Got this book from National Library (PNM) last month. It tells us about the usage , syntax and implementation of CSS in HTML website design and website programming. In XML documents, including XHTML served as XML, an external style sheet can be referenced using a processing instruction (PI). Such processing instructions are normally part of the XML prologue, coming after the XML declaration, but before the doctype declaration (if there is one) and the root element’s start tag. This example shows an XML prologue with a persistent style sheet (base.css), a preferred style sheet (default.css), and an alternative style sheet (custom.css):
<?xml version=”1.0″ encoding=”utf-8″?>
<?xml-stylesheet type=”text/css” href=”/base.css”?>
<?xml-stylesheet type=”text/css” href=”/default.css”
<?xml-stylesheet type=”text/css” href=”/custom.css”
An external style sheet can’t contain SGML comments (<!– … –>) or HTML tags (including <style> and <style>). Nor can it use SGML character references (such as ©) or character entity references (such as ©). If you need to use special characters in an external style sheet, and they can’t be represented through the style sheet’s character encoding, specify them with CSS escape
■ The content type of the style element type in HTML is CDATA, which means that character references (numeric character references or character entity references) in an internal style sheet aren’t parsed. If you need to use special characters in an internal style sheet, and they can’t be represented with the document’s character encoding, specify them with CSS escape notation (p. 43).
In XHTML, the content type is #PCDATA, which means that character references are parsed, but only if the document’s served as XML.
■ Unlike in style elements, character references are parsed in style attributes, even in HTML.
Some of the early browser implementations of CSS were fraught with problems—they only supported parts of the specification, and in some cases, the implementation of certain CSS features didn’t comply with the specification. Today’s browsers generally provide excellent support for the latest CSS specification, even incorporating features that aren’t yet in the official specification, but will likely appear in the next version. Due to the implementation deficiencies in early browsers, many old style sheets were written to work with the then-contemporary browsers rather than to comply.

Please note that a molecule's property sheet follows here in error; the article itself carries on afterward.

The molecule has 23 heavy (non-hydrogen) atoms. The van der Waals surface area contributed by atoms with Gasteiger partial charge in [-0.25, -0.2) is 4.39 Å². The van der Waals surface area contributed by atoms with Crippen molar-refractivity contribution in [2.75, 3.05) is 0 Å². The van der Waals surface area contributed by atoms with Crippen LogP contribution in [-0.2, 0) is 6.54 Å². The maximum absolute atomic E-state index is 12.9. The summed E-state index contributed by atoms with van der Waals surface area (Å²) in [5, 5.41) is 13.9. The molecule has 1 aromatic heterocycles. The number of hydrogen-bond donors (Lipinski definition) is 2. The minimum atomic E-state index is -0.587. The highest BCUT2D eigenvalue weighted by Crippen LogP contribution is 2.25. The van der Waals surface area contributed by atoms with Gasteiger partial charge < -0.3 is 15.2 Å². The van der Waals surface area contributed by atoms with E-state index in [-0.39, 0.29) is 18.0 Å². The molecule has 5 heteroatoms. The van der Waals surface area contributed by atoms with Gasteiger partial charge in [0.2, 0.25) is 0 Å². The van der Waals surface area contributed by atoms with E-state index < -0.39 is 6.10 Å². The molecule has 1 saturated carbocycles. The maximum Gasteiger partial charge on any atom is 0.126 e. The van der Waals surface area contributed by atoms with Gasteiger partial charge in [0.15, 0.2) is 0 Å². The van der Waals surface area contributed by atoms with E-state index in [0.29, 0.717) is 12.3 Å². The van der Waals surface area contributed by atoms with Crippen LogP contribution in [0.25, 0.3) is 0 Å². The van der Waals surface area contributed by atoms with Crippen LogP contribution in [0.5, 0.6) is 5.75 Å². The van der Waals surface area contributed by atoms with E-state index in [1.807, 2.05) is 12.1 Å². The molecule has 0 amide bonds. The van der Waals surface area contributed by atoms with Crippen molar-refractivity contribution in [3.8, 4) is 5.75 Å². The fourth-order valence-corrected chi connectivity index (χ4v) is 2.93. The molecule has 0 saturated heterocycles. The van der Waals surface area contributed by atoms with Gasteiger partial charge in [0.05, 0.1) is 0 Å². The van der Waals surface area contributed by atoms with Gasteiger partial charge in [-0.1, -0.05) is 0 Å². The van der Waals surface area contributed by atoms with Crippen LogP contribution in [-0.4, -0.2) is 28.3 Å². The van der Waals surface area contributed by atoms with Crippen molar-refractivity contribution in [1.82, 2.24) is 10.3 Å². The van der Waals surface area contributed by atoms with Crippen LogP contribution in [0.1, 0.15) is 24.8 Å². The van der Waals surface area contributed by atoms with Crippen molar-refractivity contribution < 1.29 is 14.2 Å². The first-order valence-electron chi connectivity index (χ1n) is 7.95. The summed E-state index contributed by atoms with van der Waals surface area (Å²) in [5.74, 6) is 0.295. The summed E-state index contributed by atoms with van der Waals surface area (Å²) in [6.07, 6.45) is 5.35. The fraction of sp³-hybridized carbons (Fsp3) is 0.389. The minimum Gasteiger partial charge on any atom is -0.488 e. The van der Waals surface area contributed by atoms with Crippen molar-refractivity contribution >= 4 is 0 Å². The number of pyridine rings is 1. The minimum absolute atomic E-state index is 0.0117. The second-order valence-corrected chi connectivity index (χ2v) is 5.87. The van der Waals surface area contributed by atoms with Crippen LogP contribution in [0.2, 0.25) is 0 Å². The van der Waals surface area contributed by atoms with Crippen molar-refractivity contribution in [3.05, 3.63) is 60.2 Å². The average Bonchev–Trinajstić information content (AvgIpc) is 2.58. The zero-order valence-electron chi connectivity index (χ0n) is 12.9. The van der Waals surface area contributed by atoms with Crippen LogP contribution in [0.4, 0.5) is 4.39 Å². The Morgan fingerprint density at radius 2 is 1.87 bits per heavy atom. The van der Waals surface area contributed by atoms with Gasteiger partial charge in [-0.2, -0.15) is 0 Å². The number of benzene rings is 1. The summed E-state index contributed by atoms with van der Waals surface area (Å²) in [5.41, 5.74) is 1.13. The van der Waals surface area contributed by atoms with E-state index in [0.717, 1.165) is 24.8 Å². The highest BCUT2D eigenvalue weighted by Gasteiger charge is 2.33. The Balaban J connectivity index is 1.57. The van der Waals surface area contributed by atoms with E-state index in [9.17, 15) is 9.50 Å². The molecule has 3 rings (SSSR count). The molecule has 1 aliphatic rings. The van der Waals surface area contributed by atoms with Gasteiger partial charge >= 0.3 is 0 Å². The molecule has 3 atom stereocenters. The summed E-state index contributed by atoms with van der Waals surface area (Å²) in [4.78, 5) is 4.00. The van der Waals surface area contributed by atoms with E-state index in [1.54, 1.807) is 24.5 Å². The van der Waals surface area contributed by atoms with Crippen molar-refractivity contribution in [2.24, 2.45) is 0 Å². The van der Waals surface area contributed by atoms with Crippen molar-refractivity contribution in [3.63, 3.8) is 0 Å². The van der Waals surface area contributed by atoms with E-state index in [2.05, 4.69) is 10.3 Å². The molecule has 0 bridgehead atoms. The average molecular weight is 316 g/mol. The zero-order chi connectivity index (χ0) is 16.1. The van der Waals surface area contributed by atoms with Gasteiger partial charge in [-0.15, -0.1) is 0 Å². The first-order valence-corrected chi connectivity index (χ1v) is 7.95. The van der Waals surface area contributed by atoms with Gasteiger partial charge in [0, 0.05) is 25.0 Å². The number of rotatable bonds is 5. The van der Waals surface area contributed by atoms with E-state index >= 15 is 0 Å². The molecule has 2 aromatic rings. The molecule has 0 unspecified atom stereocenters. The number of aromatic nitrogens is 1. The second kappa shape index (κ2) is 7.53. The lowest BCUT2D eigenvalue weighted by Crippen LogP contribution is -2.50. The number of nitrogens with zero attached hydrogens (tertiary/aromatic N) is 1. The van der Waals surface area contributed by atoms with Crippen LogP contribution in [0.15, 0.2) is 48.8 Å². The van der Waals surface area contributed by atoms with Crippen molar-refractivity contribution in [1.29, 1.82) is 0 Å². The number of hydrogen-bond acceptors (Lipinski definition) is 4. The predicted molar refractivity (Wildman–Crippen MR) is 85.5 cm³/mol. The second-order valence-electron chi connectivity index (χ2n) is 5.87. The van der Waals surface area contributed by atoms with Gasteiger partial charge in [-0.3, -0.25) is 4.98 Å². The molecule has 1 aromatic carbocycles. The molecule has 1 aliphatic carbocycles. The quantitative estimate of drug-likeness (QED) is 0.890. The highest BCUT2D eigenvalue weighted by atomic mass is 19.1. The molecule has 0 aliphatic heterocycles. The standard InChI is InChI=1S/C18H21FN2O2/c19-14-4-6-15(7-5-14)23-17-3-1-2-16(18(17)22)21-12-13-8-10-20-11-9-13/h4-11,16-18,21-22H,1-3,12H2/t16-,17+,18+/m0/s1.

So how does doctype sniffing work? Which declarations trigger standards mode, quirks mode, and almost standards mode? The document type definition reference, for HTML and XHTML, consists of the string PUBLIC followed by a formal public identifier (FPI), optionally followed by a formal system identifier (FSI), which is the URL for the DTD.
Here’s an example of a doctype declaration that contains both an FPI and an FSI:
<!DOCTYPE html PUBLIC “-//W3C//DTD HTML 4.01//EN”
This example contains only the FPI:
<!DOCTYPE html PUBLIC “-//W3C//DTD HTML 4.01 Transitional//EN”>
Doctype sniffing works by detecting which of these parts are present in the doctype declaration. If an FPI is present, but an FSI isn’t, browsers generally choose quirks mode, since this was the common way of writing doctype declarations in the old days. Browsers also choose quirks mode if the doctype declaration is missing altogether—which used to be very common—or is malformed.
The @import at-rule is a mechanism for importing one style sheet into another. It should be followed by a URI value and a semicolon, but it’s possible to use a string value instead of the URI value. Where relative URIs are used, they’re interpreted as being relative to the importing style sheet. You can also specify one or more media types to which the imported style sheet applies—simply append a comma-separated list of media types to the URI.
Here’s an example of a media type specification:
@import url(/css/screen.css) screen, projection;
The @import rules in a style sheet must precede all rule sets. An @import rule that follows one or more rule sets will be ignored. As such, the example below shows an incorrect usage; because it appears after a rule set, the following @import rule will be ignored:
/* The following rule will be ignored */
p/s:- There are lots of CSS syntax and CSS programming language that we can learn from. The book tells us some part of the CSS syntax and language that we can implement in HTML website coding. Some of the articles above is an excerpt from the book -The Ultimate CSS Reference written by Tommy Olsen and Paul O`Brien published by SitePoint Pty Ltd.